Julie Chavez Rodriguezgranddaughter of the historic Latin American civil and trade union rights activist César Chávez, she was appointed head of the campaign for the re-election of US President Joe Biden, who formally announced on Tuesday his intention to participate in the 2024 elections.
In a statement, the Biden campaign, which will run with Vice President Kamala Harris as his running mate, said Chávez Rodríguez will serve as campaign manager and that Quentin Fulk He will be your main Deputy Director.
As national campaign co-chairs, Biden picked lawmakers Lisa Blunt-Rochester, Jim Clyburn, Chris Coons, Tammy Duckworth, Veronica Escobar and Jeffrey Katzenberg, as well as Michigan Gov. Gretchen Whitmer.
The “backbone” of the campaign
The note explains that the entire team forms “the backbone” of a campaign that will focus andn build and expand the coalition which sent Biden and Harris to the White House in 2020 “with more votes than any presidential race in the history of the country.”
So far Chávez Rodríguez, 45, has been Latina with the highest rank in the White House. According to the biography published by the campaign, she served as Biden’s senior adviser and director of intergovernmental affairs.
In this position, he was in charge of the work directly with governors, mayors and local officials from across the country to mobilize support for administration priorities and led White House coordination of emergency response efforts.
He served as deputy campaign manager for Biden and Harris in 2020 and assumed various roles in the Barack Obama administration (2009-2017).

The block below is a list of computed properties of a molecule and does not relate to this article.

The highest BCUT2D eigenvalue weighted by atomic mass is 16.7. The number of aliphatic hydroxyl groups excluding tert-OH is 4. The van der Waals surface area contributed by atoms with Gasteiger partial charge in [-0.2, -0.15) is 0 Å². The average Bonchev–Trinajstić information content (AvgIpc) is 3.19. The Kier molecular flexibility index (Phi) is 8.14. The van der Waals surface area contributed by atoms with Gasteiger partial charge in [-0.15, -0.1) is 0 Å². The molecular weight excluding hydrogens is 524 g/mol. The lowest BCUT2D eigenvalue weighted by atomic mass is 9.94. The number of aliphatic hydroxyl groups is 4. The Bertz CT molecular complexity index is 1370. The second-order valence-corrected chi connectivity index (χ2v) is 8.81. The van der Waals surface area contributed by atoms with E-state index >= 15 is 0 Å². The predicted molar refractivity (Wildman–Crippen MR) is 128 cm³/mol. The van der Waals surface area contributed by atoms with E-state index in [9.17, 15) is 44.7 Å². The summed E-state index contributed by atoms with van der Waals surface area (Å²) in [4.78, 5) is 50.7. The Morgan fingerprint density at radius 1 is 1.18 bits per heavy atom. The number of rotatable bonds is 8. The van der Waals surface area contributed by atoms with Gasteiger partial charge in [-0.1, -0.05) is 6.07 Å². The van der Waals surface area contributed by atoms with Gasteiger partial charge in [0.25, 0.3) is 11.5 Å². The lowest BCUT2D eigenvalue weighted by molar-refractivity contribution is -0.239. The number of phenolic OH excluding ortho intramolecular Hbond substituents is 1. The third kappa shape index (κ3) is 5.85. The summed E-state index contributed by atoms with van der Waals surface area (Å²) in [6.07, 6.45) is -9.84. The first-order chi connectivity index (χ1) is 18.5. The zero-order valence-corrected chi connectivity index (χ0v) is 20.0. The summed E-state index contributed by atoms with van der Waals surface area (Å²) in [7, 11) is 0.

During Obama’s tenure she held the position of deputy director of Public Link and was responsible for four years of efforts to reform the immigration system.
He also worked in coordination with the National Security Council in efforts to normalize U.S. relations with Cuba and the response to the massive migration of Central American families to the U.S. border.
Chávez Rodríguez has a long history as an activist linked to campaigns civil rights, women, workers and Latinos.
His grandfather, César Chávez (1927-1993), was an American of Mexican origin who since the 1960s has led the fight to improve the living conditions of agricultural workers, mainly in California.
Together with activist Dolores Huerta, he founded the American Farm Workers Association (UFWA), which later became the United Farm Workers Union (UFW).
It has been commemorated in the United States since 2014 Cesar Chavez Day, which is celebrated on March 31, the day of his birth. The date began to be commemorated during the tenure of former President Barack Obama.
Last month, on the occasion of that date, the first lady Jill Biden and Julie Chávez Rodríguez planted red roses in the gardens of the White House in honor of that defender of the rights of agricultural workers who became popular with the cry of “Yes we can!” .
After coming to power in January 2021, Biden was placed in the Oval Office of the White House a bust of Cesar Chavez.
Mary Ortiz is a seasoned journalist with a passion for world events. As a writer for News Rebeat, she brings a fresh perspective to the latest global happenings and provides in-depth coverage that offers a deeper understanding of the world around us.